George, St. St George, patron saint of England and of several other countries, is said to have been martyred at Lydda in Palestine in the 4th cent. and began to attract reverence in the 6th cent. Ælfric included him in his homilies and saints' lives c.1000. The story of the dragon appears as late as the 12th cent. and is presumably a reminiscence of Perseus and Theseus. His adoption as patron saint of England is post-Conquest though a church in Doncaster was dedicated to him in 1061. Crusaders may have brought back accounts of the respect paid him in the Middle East and the red cross may have come from the same source. The Synod of Oxford in 1222 made St George's Day, 23 April, a lesser holy day. The cult probably gathered pace after the foundation of the Order of the Garter in 1348, with the emphasis on chivalry and St George as patron. Caxton printed the 13th-cent. Golden Legend in 1483 and in 1515 Alexander Barclay published a translation of Spagnuoli's Georgius. The saint was still holding his own in late Victorian England, when Elgar wrote The Banner of St George for Victoria's Diamond Jubilee in 1897. He is often confused with George of Cappadocia, a 4th-cent. Aryan bishop of Alexandria.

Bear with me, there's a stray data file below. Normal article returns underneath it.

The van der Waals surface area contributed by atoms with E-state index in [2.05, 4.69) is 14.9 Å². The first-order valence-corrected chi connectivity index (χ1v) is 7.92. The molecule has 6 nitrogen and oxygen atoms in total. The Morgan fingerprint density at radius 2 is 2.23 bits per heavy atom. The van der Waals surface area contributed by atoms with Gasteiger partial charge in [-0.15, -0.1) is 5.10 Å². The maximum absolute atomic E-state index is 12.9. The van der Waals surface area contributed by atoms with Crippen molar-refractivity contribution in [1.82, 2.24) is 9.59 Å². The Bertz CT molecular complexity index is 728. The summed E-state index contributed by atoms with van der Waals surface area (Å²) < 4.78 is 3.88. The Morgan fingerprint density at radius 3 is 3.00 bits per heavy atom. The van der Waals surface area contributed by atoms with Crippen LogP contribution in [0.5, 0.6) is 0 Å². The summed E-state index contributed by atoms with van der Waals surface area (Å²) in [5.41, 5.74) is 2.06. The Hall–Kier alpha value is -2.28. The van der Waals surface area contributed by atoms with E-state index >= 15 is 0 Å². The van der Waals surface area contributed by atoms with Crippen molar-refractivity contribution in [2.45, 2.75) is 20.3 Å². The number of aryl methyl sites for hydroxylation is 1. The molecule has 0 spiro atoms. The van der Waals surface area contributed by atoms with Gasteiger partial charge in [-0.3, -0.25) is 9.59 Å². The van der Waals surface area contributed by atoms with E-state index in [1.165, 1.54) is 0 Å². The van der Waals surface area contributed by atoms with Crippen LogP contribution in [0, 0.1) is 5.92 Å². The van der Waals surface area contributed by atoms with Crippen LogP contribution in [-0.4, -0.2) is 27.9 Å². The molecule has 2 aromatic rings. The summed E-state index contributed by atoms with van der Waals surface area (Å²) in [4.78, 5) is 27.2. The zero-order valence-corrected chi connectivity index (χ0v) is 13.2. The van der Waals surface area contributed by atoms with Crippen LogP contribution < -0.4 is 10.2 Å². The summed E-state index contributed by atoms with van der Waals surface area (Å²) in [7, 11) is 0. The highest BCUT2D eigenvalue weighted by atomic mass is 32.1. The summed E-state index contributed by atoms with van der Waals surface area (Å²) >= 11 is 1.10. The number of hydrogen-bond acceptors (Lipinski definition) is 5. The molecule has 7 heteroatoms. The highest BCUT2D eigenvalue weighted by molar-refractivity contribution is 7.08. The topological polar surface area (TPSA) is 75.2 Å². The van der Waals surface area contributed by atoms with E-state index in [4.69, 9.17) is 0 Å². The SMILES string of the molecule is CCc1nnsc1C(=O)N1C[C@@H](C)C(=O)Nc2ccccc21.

J. A. Cannon
George, St. Patron saint of England (and of soldiers, knights, etc.) and martyr. Very little is known of his life or death, but he probably died at or near Lydda in Palestine c.303. His cult and legends did not become popular until the 6th cent. In the E. he is known as the great martyr, megalomartyros. The slaying of the dragon (a standard symbol of strength) is first credited to him only in the 12th cent., but became widely known in the W. through the Golden Legend.
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